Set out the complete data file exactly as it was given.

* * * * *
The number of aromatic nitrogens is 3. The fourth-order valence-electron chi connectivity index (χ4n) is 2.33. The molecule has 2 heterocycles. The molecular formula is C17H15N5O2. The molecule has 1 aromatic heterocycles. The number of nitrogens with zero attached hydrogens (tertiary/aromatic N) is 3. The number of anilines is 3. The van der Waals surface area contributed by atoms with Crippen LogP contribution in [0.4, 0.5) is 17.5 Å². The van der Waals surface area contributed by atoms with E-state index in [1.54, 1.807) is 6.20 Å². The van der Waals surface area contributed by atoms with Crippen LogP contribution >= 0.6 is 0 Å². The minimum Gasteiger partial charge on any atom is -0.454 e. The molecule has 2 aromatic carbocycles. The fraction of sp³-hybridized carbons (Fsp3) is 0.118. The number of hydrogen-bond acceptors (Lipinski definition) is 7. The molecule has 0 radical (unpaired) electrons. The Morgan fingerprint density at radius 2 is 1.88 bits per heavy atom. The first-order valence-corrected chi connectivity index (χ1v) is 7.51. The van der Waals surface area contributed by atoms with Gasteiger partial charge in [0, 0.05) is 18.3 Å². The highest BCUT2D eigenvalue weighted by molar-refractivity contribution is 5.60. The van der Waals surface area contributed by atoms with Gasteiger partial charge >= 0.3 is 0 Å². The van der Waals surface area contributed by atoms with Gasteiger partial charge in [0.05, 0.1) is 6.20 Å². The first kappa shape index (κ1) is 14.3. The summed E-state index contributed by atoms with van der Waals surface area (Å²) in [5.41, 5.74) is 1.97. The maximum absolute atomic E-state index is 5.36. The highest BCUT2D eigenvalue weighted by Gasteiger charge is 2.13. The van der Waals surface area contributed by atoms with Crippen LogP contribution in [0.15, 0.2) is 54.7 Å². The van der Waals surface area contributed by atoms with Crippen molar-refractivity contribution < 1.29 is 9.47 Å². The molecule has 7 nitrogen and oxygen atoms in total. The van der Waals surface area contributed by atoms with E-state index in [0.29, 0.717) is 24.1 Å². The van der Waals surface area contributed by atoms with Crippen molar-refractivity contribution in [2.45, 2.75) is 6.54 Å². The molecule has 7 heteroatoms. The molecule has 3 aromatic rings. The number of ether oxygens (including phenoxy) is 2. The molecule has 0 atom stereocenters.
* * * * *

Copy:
The number of aromatic nitrogens is 3. The fourth-order valence-electron chi connectivity index (χ4n) is 2.33. The molecule has 2 heterocycles. The molecular formula is C17H15N5O2. The molecule has 1 aromatic heterocycles. The number of nitrogens with zero attached hydrogens (tertiary/aromatic N) is 3. The number of anilines is 3. The van der Waals surface area contributed by atoms with Crippen LogP contribution in [0.4, 0.5) is 17.5 Å². The van der Waals surface area contributed by atoms with E-state index in [1.54, 1.807) is 6.20 Å². The van der Waals surface area contributed by atoms with Crippen LogP contribution >= 0.6 is 0 Å². The minimum Gasteiger partial charge on any atom is -0.454 e. The molecule has 2 aromatic carbocycles. The fraction of sp³-hybridized carbons (Fsp3) is 0.118. The number of hydrogen-bond acceptors (Lipinski definition) is 7. The molecule has 0 radical (unpaired) electrons. The Morgan fingerprint density at radius 2 is 1.88 bits per heavy atom. The first-order valence-corrected chi connectivity index (χ1v) is 7.51. The van der Waals surface area contributed by atoms with Gasteiger partial charge in [0, 0.05) is 18.3 Å². The highest BCUT2D eigenvalue weighted by molar-refractivity contribution is 5.60. The van der Waals surface area contributed by atoms with Gasteiger partial charge >= 0.3 is 0 Å². The van der Waals surface area contributed by atoms with Gasteiger partial charge in [0.05, 0.1) is 6.20 Å². The first kappa shape index (κ1) is 14.3. The summed E-state index contributed by atoms with van der Waals surface area (Å²) in [5.41, 5.74) is 1.97. The maximum absolute atomic E-state index is 5.36. The highest BCUT2D eigenvalue weighted by Gasteiger charge is 2.13. The van der Waals surface area contributed by atoms with Crippen LogP contribution in [0.15, 0.2) is 54.7 Å². The van der Waals surface area contributed by atoms with Crippen molar-refractivity contribution < 1.29 is 9.47 Å². The molecule has 7 nitrogen and oxygen atoms in total. The van der Waals surface area contributed by atoms with E-state index in [0.29, 0.717) is 24.1 Å². The van der Waals surface area contributed by atoms with Crippen molar-refractivity contribution in [2.45, 2.75) is 6.54 Å². The molecule has 7 heteroatoms. The molecule has 3 aromatic rings. The number of ether oxygens (including phenoxy) is 2. The molecule has 0 atom stereocenters.